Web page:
The Union proposes continuation of the existing agreement modified to provide for expansion of the 4-10 option to a larger group of employees, with implementation to be accomplished through a two-step process.(5) The first step would require the parties to poll employees in units where the 5/4-9 option already exists to determine whether there are any units where all employees in the unit prefer either (1) a 5/4-9 schedule, (2) a 4-10 schedule, or (3) a straight-8 schedule.(6) Once these units are identified, they would be scheduled accordingly. If, however, the employees in a unit are not unanimous in their preference, then the second step would become operative. Under this step, at least 30 percent of the employees in the unit would have to express a desire to work a 4-10 schedule in order for the option to become available; the 5/4-9 and straight-8 options would also remain available to employees of those units.
Under this proposal, employees rated below "fully successful" would not be eligible to participate in the 4-10 option. Also, the Employer would not have to implement the second step of the proposal in those units where workstation availability would be a problem. In addition, the Employer would not be required to implement "Option #2" in those units where the work hours of the supervisor or lead employee(7) could not be arranged so that the "vast majority" of unit employees' work time is supervised by one or both.
With respect to off days, in units designated under "Option #1," all reasonable efforts would be made to maximize the number of employees who could be off from work on either Monday or Friday, with IRS seniority to be applied in the selection of off days. In work units established in accordance with "Option #2," an employee not changing his or her work schedule would retain his or her present day off; however, employees moving to a 4-10 schedule, new employees entering the unit, and any 5/4-9 employee wishing to change his or her off day would all be placed in a pool, with off days selected in accordance with IRS seniority. With respect to start times, the Union proposes that those employees who move to a 4-10 schedule be required to begin work at 6 a.m., absent just cause.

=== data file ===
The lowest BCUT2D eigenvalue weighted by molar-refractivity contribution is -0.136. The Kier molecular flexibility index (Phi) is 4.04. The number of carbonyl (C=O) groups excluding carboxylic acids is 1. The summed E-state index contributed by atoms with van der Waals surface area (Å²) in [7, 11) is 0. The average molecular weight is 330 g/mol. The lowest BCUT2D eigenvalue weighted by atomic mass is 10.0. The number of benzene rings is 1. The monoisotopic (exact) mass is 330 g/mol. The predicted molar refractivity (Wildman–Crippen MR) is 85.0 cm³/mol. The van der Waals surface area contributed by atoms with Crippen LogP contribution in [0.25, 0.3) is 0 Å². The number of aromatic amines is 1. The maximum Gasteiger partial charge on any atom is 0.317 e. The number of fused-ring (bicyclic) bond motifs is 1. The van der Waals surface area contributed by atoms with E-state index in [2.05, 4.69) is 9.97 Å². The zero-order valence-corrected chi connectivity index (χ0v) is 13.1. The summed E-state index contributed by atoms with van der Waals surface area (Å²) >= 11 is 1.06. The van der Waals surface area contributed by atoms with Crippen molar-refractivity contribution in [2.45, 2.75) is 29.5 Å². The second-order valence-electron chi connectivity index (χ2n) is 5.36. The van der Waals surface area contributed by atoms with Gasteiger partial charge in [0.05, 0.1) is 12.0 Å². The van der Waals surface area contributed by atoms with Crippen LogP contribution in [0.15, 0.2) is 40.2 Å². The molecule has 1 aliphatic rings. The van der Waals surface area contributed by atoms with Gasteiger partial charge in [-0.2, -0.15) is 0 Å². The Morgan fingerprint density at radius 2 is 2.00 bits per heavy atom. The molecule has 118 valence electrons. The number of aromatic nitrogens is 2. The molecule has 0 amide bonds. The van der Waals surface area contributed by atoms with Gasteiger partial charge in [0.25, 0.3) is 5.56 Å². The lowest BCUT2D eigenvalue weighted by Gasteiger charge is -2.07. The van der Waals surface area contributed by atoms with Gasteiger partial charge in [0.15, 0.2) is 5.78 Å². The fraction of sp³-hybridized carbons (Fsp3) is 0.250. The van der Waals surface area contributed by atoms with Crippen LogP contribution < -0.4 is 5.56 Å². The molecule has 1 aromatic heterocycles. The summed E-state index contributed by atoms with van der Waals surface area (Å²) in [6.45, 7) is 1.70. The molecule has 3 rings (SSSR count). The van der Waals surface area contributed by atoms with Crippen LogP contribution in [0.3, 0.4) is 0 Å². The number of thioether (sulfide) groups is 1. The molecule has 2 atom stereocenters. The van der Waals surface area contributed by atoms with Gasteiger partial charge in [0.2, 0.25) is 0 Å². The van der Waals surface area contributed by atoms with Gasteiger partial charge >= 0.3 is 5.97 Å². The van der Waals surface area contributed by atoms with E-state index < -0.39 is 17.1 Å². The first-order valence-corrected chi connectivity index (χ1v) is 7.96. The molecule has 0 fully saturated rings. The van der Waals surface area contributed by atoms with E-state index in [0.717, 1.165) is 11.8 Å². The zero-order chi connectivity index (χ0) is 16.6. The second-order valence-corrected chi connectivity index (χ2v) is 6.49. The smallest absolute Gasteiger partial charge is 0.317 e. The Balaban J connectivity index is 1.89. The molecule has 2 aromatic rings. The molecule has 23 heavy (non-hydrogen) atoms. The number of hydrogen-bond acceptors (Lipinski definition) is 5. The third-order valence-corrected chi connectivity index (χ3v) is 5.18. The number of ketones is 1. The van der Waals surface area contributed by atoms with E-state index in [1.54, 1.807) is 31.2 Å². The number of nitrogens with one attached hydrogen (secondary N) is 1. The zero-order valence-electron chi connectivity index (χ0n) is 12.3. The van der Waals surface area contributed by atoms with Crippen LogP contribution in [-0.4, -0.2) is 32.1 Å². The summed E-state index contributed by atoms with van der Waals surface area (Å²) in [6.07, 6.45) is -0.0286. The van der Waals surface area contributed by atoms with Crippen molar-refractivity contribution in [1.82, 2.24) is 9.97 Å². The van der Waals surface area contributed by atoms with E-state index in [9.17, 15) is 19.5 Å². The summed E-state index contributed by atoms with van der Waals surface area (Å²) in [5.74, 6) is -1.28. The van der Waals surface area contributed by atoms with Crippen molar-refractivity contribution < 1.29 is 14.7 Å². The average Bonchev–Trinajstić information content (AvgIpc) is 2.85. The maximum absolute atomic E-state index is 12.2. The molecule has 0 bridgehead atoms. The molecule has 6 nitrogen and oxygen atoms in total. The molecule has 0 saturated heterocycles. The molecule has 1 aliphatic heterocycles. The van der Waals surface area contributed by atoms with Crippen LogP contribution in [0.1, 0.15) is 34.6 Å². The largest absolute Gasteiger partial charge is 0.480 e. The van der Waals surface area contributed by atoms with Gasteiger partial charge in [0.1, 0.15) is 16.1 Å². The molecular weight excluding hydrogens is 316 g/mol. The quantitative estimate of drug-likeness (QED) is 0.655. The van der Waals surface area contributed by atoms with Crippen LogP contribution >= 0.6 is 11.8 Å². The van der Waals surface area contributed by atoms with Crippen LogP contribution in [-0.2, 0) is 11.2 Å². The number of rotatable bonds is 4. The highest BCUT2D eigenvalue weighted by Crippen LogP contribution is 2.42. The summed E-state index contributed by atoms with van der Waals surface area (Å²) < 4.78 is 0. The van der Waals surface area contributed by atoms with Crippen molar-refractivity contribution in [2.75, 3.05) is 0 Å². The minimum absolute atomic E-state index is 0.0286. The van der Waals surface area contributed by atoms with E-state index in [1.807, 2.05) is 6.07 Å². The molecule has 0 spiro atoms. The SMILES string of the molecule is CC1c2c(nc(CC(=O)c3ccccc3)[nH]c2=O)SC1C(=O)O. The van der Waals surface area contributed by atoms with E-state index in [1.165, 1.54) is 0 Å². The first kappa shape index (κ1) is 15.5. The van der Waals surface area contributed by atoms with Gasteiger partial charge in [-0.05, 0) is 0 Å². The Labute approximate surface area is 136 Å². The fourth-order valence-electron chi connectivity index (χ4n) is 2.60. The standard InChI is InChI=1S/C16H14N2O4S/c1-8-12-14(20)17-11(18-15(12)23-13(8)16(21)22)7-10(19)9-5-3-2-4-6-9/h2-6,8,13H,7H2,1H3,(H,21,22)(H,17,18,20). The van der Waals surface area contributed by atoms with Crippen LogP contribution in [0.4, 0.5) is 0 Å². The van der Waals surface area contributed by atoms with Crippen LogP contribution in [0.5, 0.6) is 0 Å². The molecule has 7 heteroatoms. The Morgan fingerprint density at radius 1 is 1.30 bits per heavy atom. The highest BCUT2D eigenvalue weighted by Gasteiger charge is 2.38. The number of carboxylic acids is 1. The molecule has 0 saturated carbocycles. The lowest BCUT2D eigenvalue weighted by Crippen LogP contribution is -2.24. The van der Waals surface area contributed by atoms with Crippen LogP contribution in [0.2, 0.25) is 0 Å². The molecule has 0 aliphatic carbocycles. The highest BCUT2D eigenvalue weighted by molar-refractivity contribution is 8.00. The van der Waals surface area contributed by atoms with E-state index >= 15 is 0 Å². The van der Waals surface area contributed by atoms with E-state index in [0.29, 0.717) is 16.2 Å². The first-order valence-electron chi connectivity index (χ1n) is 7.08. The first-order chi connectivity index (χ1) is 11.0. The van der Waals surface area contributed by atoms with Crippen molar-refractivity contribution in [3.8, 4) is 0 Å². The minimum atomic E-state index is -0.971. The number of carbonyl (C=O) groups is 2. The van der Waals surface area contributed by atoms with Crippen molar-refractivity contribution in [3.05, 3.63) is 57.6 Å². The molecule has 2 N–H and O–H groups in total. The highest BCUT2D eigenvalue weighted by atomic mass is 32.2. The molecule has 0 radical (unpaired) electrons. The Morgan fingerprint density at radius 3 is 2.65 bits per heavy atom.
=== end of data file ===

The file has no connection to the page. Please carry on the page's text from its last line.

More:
It is further proposed that the parties select a permanent umpire in the Philadelphia area to resolve disputes which may arise with respect to the interpretation of this agreement; such matters would be handled in accordance with the expedited arbitration procedure set forth in the parties' master agreement. Finally, although the parties have agreed on an expiration date, it is proposed that the Employer have the right to reopen the agreement during the seventh month following implementation so that any unforeseen circumstances may be addressed.
The Union maintains that its proposal would require minimal changes to the existing AWS agreement, thereby maintaining a sense of continuity. Since the 4-10 experiment was successful in all test units, expansion of that option to other employees at the facility is reasonable; in this regard, it is emphasized that AWS options are a form of noneconomic compensation for service center employees, the vast majority of whom work in lower graded occupations. Also, at other comparable service centers (Andover, Massachusetts; Fresno, California; and Memphis, Tennessee), employees may select their work schedule from among the three options. In its view, expansion of AWS options is likely to have a positive effect on employee morale and should enhance overall productivity.